Usually, we are trapped into expecting stories about heroes, about men, about men who do or do not romance a woman; about women whose happiness depends on being chosen for romance by the man. Mostly we are taught to expect men who are strong and women who are needy; men who are providers and women who need to be saved. Everyone is taught to prize the dramatic tensions that please white men and make white men look good. So how easily what we are taught to want on TV is real-life distortion, what seems spectacular but without artistic surprises.
Yet, sometimes there are dramas where women challenge those norms. Here’s where we can see what might be, not what is. This is when the audience can be given important surprises, as Monk would say. For outside of the art of story telling (whether in music or fiction or documentary), in real everyday life, the lives lived outside our peripheral awareness are never so simple, with easy-to-recognize good guys and bad guys.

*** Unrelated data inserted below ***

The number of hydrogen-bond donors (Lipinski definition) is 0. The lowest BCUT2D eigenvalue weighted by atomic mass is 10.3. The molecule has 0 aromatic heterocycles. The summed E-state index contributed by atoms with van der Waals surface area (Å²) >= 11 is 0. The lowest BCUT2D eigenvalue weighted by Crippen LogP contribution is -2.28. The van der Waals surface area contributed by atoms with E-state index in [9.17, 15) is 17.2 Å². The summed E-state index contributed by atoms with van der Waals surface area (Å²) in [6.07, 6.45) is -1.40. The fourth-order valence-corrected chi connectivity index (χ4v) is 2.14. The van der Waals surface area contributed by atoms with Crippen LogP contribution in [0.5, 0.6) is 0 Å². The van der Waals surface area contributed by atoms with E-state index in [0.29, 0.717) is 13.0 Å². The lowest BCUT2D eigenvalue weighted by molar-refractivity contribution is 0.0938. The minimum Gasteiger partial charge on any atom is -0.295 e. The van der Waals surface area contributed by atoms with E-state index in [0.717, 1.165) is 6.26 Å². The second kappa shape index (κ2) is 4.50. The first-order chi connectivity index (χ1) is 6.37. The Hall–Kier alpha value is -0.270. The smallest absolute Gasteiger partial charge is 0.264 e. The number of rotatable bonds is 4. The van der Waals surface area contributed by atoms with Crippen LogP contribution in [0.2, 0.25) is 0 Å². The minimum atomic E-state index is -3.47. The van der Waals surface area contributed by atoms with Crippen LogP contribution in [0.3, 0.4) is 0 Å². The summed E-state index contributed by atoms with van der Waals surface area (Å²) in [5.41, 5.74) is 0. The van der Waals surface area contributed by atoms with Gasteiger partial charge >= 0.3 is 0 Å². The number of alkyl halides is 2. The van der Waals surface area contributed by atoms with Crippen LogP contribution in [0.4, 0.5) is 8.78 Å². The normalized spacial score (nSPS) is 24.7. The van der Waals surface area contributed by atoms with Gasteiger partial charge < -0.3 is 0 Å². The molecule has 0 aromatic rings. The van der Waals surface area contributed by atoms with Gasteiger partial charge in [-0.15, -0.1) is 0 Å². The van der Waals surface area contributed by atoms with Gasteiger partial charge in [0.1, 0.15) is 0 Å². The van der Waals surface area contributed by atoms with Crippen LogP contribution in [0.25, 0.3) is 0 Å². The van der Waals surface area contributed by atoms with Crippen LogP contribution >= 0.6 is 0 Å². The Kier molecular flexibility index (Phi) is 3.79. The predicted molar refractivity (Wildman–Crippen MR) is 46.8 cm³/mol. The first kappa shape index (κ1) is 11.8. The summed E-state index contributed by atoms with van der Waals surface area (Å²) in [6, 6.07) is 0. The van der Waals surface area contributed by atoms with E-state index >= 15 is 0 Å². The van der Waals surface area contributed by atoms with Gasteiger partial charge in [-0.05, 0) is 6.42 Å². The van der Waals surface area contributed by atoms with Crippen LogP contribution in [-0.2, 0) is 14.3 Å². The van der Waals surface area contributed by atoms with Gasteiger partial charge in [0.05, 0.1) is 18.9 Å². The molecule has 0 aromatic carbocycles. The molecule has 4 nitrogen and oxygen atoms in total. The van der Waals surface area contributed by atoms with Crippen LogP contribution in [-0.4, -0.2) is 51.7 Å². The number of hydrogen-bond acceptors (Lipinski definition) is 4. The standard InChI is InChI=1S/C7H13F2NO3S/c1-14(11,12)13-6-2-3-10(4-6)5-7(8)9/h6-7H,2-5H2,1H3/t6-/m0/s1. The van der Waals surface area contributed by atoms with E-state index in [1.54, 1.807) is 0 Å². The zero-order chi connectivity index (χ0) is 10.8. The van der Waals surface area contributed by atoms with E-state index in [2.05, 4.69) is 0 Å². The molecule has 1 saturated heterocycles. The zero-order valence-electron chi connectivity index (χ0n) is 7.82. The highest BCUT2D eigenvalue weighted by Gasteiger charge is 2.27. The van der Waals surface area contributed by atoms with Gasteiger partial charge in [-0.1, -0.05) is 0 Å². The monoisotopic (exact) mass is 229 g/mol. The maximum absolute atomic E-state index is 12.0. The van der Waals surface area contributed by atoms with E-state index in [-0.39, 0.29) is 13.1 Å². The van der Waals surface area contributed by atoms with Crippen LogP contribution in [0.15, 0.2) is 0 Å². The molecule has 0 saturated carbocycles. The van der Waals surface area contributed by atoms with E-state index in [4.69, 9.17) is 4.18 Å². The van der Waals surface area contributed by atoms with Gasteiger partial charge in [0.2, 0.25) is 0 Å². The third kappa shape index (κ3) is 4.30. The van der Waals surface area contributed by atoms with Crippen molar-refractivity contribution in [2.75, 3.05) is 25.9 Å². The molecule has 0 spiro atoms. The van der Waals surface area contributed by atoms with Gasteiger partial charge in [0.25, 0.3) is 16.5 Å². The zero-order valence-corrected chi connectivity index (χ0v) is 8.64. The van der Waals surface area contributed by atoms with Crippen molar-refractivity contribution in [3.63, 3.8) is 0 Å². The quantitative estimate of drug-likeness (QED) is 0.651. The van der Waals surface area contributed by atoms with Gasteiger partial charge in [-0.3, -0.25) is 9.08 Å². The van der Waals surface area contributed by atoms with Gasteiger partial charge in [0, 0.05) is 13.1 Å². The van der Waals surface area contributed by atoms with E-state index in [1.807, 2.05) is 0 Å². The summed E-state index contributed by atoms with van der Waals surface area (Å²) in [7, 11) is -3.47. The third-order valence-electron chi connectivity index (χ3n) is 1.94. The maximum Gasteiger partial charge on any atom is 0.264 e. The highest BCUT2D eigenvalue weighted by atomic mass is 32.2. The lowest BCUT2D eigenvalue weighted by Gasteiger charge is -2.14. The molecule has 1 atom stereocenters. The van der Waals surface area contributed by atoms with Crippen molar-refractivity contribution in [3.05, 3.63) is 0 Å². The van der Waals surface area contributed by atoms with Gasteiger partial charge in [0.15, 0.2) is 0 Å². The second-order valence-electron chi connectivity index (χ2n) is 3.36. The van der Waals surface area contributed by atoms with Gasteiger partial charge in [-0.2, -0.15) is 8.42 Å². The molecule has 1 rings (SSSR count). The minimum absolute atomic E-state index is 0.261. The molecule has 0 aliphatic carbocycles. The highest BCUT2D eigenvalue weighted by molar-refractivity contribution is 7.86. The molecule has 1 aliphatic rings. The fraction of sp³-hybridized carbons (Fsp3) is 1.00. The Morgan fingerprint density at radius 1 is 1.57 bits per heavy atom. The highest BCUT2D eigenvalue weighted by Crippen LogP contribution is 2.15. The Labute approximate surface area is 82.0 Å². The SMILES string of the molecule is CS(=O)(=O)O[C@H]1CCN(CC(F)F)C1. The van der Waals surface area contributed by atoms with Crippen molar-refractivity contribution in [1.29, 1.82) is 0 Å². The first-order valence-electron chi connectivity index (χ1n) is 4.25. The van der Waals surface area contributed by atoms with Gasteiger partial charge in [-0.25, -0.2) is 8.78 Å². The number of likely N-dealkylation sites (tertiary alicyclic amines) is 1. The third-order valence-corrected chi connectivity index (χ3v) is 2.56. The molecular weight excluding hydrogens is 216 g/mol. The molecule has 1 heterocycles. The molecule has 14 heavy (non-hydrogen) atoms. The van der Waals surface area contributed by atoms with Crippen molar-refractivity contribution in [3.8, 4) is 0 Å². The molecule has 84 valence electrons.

We live in a real world where people cope in all kinds of ways, but most of their realities aren’t marketed as being plot-worthy for prime-time.  And sadly, mostly these realities are lived by women whose voices are not heard, who are not beautiful, nor sexy, nor stereotypically empowered. Still they have important things we can learn – about worlds that surprise us, and about making our culture into a more empathic, fair-minded society. These are the stories I like to find, to tell, and to show in real time.
Here is a link to learn more about Jill’s work.